Equipment that caused Deepwater Horizon oil spill still in use, claims report

A faulty system supposed to prevent oil and gas explosions on major drilling rigs is still in use across the industry, despite it being four years since such equipment caused the BP oil spill

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A report published by the Chemical Safety and Hazard Investigation Board has indicated that equipment implicated in 2010's tragic Deepwater Horizon oil rig disaster is still in use

Design problems with a blowout prevention system contributed to the 2010 Deepwater Horizon oil rig disaster, and the same equipment is still commonly used in drilling four years after the Gulf of Mexico oil spill, according to a report from the federal Chemical Safety and Hazard Investigation Board.

The board concluded that the ‘blowout preventer’ — a five-story-tall series of seals and valves that was supposed to shear the drill pipe and short-circuit the explosion — failed, and that the system hasn’t been fully corrected since.

The board concluded that the ‘blowout preventer’ failed, and that the system hasn’t been fully corrected since

Despite improved regulation of deep-water drilling since the disaster, the board found that problems persist in oil and gas companies’ offshore safety systems.

“This results in potential safety gaps in US offshore operations and leaves open the possibility of another similar catastrophic accident,” said Cheryl MacKenzie, Lead Investigator of the Safety Board Inquiry.

The blowout of BP’s Macondo well in April 2010 killed 11 men and resulted in nearly five million barrels of oil gushing into the Gulf of Mexico, making it the worst offshore oil disaster in US history. Several federal commissions have investigated the lead-up to the explosion, with a few suggesting that corporate mismanagement and inadequate government oversight of the oil industry is partly to blame.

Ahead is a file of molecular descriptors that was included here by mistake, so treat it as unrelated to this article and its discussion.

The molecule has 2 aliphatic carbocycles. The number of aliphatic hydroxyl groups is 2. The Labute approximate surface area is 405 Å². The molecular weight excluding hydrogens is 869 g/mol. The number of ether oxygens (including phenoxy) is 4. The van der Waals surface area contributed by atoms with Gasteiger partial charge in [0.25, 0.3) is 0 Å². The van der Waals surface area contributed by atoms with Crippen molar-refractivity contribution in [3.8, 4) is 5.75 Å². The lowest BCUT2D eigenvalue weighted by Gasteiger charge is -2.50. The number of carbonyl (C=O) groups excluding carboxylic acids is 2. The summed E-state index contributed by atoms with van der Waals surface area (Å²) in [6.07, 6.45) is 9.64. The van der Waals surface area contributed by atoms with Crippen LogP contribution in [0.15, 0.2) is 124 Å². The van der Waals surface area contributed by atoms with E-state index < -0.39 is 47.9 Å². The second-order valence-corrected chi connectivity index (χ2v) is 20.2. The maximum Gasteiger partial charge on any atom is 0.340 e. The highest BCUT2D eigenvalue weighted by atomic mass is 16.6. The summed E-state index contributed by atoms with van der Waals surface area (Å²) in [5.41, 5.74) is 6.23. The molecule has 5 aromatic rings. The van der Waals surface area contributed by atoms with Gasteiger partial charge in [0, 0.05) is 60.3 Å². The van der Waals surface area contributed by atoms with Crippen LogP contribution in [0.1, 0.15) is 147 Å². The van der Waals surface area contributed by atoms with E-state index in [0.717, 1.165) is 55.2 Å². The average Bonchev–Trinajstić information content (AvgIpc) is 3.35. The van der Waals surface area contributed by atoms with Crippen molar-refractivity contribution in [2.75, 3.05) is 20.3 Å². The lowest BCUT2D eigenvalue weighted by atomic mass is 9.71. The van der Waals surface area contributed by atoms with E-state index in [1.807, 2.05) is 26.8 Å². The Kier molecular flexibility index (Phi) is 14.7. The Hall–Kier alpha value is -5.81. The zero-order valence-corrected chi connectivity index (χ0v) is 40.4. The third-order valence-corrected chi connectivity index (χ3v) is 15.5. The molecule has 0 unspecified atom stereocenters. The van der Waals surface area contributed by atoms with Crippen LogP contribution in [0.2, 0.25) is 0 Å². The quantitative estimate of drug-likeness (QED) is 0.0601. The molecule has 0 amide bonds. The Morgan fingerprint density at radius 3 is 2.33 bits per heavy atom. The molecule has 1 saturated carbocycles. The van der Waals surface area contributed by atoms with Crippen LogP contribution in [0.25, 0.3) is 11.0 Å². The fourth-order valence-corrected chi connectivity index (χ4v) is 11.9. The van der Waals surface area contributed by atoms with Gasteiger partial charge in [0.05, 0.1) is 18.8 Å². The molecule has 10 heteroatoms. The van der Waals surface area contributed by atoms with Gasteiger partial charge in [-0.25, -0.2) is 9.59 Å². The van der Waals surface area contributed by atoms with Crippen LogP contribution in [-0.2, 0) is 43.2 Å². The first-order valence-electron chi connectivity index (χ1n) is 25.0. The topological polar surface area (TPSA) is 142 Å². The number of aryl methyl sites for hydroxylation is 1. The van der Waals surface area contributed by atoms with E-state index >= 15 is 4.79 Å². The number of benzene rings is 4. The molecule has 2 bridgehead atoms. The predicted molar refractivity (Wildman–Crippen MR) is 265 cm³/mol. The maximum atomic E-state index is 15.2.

The chemical safety board focused its inquiry on the blowout preventer and safety practices. If oil or gas, which is under high pressure underground, accidentally goes up the well bore and pipe, the blowout preventer is supposed to cut off the flow so it doesn’t reach the platform. In the case of Deepwater Horizon, the lower valves in the blowout preventer closed, letting pressure continue to build, which eventually bent the drill pipe, the safety board study found.

What’s more, a device inside the blowout preventer could not cut the pipe effectively, and ‘actually punctured the buckled, off-centre pipe, sending huge additional volumes of oil and gas surging toward the surface,’ the report said.

Since the spill, at least one company, GE Oil and Gas, has designed a new blowout preventer that can cut a similarly bent pipe, but many rigs continue to use the same equipment found at Deepwater Horizon, MacKenzie said, adding that the effective management of critical safety elements has yet to be established.